For Gudmundur Thoroddsen’s second exhibition with Asya Geisberg Gallery, the artist continues his exploration into the tropes of modern masculinity. In “Hobby and Work”, Thoroddsen merges the antiquity-laced bearded busts of male gods with activities such as basketball, hunting, and brewing beer. In his group scenes in gouache, pencil, collage, and ink on paper, men are organized as if in a Byzantine painting, without Renaissance perspective, but rather a staggered organization. Employing an often cartoonish style, Thoroddsen sometimes veers into boyish naughtiness, like dirty doodles carved into a school desk. Thoroddsen charts a circle of manly aspiration: winning a trophy, competing for points, length of beard, or number of birds killed. With a pallid color scheme of vaguely Eastern European or 1930s colors, Thoroddsen’s drawings exist in a timeless haze. The whiff of nostalgia for days of clear gender roles and adherence to expectations of masculinity is undermined by his often sketchy style and blatant blasphemy: the recurrent defecating “gods”, the silly or awkward figuration, the smiling phallus that acts as ultimate emasculation.
Along with the works on paper, Thoroddsen continues his carved wood heads with a rougher style and blended identity. The exhibition includes a collection of ceramic trophies, glazed in soft pastels, pointing out the sadness of constant and meaningless one-ups-man-ship, tiny awards with steadily diminishing power. The deliberately clumsy and crude handling of both the drawings and sculptures undercuts the quest for perfection and achievement, or perhaps is a reflection of the ethic of “just getting it done” and the fear of “prettying“ it up.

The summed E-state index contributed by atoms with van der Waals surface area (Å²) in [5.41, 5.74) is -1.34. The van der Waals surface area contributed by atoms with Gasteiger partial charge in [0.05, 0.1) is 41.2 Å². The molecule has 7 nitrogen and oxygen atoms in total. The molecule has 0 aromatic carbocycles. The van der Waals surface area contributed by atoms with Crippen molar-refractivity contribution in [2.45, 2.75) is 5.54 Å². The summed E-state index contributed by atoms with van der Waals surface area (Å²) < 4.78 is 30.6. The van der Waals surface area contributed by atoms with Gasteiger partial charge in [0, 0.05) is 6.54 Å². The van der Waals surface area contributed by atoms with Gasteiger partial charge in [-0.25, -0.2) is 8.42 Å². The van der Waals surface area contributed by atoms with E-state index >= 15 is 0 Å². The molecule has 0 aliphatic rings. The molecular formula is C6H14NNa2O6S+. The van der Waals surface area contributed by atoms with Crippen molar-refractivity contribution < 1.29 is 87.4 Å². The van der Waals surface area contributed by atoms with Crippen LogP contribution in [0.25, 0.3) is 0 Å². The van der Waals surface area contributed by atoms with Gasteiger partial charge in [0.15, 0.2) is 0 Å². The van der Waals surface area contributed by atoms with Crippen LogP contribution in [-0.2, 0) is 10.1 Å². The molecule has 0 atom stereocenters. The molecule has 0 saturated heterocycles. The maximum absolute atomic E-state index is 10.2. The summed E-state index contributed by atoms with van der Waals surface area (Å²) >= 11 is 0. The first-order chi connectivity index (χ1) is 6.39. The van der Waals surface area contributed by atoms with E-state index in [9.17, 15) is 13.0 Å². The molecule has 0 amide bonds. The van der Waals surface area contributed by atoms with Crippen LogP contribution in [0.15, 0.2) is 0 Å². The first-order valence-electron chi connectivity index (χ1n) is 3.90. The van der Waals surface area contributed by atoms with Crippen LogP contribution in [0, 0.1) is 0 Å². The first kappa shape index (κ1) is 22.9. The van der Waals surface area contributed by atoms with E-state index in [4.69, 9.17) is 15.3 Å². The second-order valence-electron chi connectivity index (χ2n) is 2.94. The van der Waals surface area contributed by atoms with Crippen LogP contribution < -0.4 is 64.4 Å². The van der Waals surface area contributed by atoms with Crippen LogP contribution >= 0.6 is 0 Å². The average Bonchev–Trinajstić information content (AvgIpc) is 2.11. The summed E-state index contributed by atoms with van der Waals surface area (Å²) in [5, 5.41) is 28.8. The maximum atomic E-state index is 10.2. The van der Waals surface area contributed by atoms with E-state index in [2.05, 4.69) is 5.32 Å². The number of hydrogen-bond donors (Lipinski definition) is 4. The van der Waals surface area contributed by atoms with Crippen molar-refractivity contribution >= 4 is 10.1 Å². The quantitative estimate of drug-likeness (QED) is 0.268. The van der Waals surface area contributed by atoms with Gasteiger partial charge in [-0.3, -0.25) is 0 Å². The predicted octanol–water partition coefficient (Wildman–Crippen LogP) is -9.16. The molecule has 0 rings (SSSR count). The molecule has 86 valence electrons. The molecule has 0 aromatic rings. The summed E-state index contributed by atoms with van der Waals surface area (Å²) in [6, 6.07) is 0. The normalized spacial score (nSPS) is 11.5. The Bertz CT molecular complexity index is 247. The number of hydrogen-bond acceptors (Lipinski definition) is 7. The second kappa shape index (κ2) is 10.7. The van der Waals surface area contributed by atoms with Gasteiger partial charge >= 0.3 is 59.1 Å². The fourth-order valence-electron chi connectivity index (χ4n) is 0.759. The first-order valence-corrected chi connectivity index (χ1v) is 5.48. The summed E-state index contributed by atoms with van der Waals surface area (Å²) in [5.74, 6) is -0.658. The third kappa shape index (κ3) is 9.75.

In “Hobby and Work”, Thoroddsen starts with the seemingly banal and finds potency in each activity he tries, whether hobby or work, which in his case, solipsistically, is making art. He points to a particularly male fascination with being engulfed by hobbies- mastering a new skill, learning a vast repository of obscure facts, and seeking escape from normal life by shutting oneself within a separate world. Bushy beards connect a contemporary trend with stereotypes of Vikings, ancient gods, and lumberjacks, and yet an artist can feel inadequate compared to explorers and physical doers. As such, the male in Thoroddsen’s exhibition becomes a tragicomic exemplar of the artist, desperately and naively hoping to accumulate manliness but always falling short.